16/06/76: be­gin­ning of the end of apartheid

Weekend Argus (Saturday Edition) - - FRONT PAGE -

POL­I­TICS tilted steadily away from old cer­tain­ties 41 years ago this week when the school chil­dren of Soweto rose in re­volt against the in­flam­ma­tory and – even then – wholly bizarre in­junc­tion that they should do at least half their lessons, in sub­jects such as maths and ge­og­ra­phy, in Afrikaans.

The protests, which soon spread, took every­one by sur­prise – even the ex­iled lib­er­a­tion move­ments, whose ranks, and vigour, were mas­sively boosted in the fol­low­ing months by scores of young, fired-up re­cruits.

In the years since, com­mem­o­rat­ing June 16 has de­lin­eated the tra­jec­tory of change, and, per­haps, change­less­ness.

In a sense, the re­volt was the be­gin­ning of the end.

In­creas­ingly, even Na­tion­al­ists, mostly in pri­vate, recog­nised there could be no turn­ing back, and the pos­si­bil­ity of re­form be­gan to be en­ter­tained more se­ri­ously.

The 10th an­niver­sary of the up­ris­ing was a daunt­ing com­mem­o­ra­tion: the strug­gle was full-blown, the an­swer­ing re­pres­sion bru­tal and un­com­pro­mis­ing.

The front page of June 16, 1986, is a bleak snap­shot: a car bomb in Dur­ban, vi­o­lence across the coun­try (22 dead over the pre­ced­ing four days) a mass stay-away, dra­co­nian emer­gency reg­u­la­tions, and a com­plete ban on unrest re­port­ing.

By 1996, the 20th an­niver­sary, the Soweto up­ris­ing seemed barely to reg­is­ter. A smat­ter­ing of in­signif­i­cant Youth Day re­ports ap­peared here and there in the news­pa­pers of June 15 and 16 that year, one of which quoted a Gaut­eng ed­u­ca­tion of­fi­cial as say­ing most black and white pupils were vir­tu­ally ig­no­rant of the his­tory of the up­ris­ing. “It’s not a black-white is­sue, it’s a youth-of-to­day is­sue,” she said. In Cape Town, a head­line ex­pressed it bluntly: “350 brave stormy weather for Youth Day rally.”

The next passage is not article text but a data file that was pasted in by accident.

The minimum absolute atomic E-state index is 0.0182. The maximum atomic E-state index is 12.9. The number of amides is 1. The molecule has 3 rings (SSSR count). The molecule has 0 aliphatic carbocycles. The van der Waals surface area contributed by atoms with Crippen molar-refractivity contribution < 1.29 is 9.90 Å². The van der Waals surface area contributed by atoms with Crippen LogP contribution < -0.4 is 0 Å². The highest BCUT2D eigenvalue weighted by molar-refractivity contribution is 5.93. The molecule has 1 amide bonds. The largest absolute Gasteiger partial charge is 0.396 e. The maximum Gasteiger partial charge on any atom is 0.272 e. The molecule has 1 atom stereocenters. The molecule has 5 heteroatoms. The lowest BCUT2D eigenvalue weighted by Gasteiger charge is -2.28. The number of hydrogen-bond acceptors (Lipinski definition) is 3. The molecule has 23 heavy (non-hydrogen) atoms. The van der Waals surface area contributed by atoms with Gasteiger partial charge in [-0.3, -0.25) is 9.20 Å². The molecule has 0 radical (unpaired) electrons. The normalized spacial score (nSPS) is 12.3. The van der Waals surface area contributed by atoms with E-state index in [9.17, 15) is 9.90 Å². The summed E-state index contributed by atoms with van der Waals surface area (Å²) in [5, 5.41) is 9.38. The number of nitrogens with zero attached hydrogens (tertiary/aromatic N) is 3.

In 2017, the Soweto re­volt is al­most cer­tainly more mean­ing­ful than it was in 1996, and the Ar­gus’s re­port of 2001 goes some way in ex­plain­ing why that should be so.

It noted that many South Africans “ad­mit they feel they have been cheated out of their revolution, the rev­olu- tion promised them by their lead­ers, the fire­brand so­cial­ists-turned can­dle-lit so­cialites of to­day”.

It went on: “Find­ing a way to re­mem­ber an up­ris­ing that made emo­tional as well as moral sense is harder for those who un­der­stood the ob­jec­tives of the ne­go­ti­ated set­tle­ment were meant to co­in­cide more or less with the ob­jec­tives of their own bloody, sweaty ef­forts.

“For them, it’s hard to prop­erly re­mem­ber and memo­ri­alise the brave, reck­less chil­dren of 1976, swept up in the risky zeal of the crowd, the anger of the wounded, and the gal­vanis­ing rhetoric of stan­dard bear­ers who, too of­ten, have sim­ply turned away. The strug­gle, as they say, con­tin­ues.”

And there is a sense in which the fol­low­ing re­port of June 17, 1976 is all too redo­lent of the dis­af­fec­tion, protest and con­flict of to­day. JO­HAN­NES­BURG. Yes­ter­day was the most ter­ri­fy­ing day of my life as I lay caught be­tween the cross­fire of po­lice bul­lets and stones from en­raged pupils on the ram­page.

A rock hit me on the shoul­der as I ran be­hind po­lice lines af­ter they had opened fire on demon­strat­ing pupils. More and more stones came crash­ing down. Then I turned back to join the pupils, and about the same time the po­lice opened fire di­rectly on us.

It is ter­ri­fy­ing to watch a gun be­ing aimed on you. If I lay on the ground the pupils would have tram­pled over me. The stu­dents’ anger was aroused about 10.15am when po­lice fired the first vol­ley of shots into the air, ap­par­ently to scare the demon­strat­ing pupils.

This in­fu­ri­ated the more

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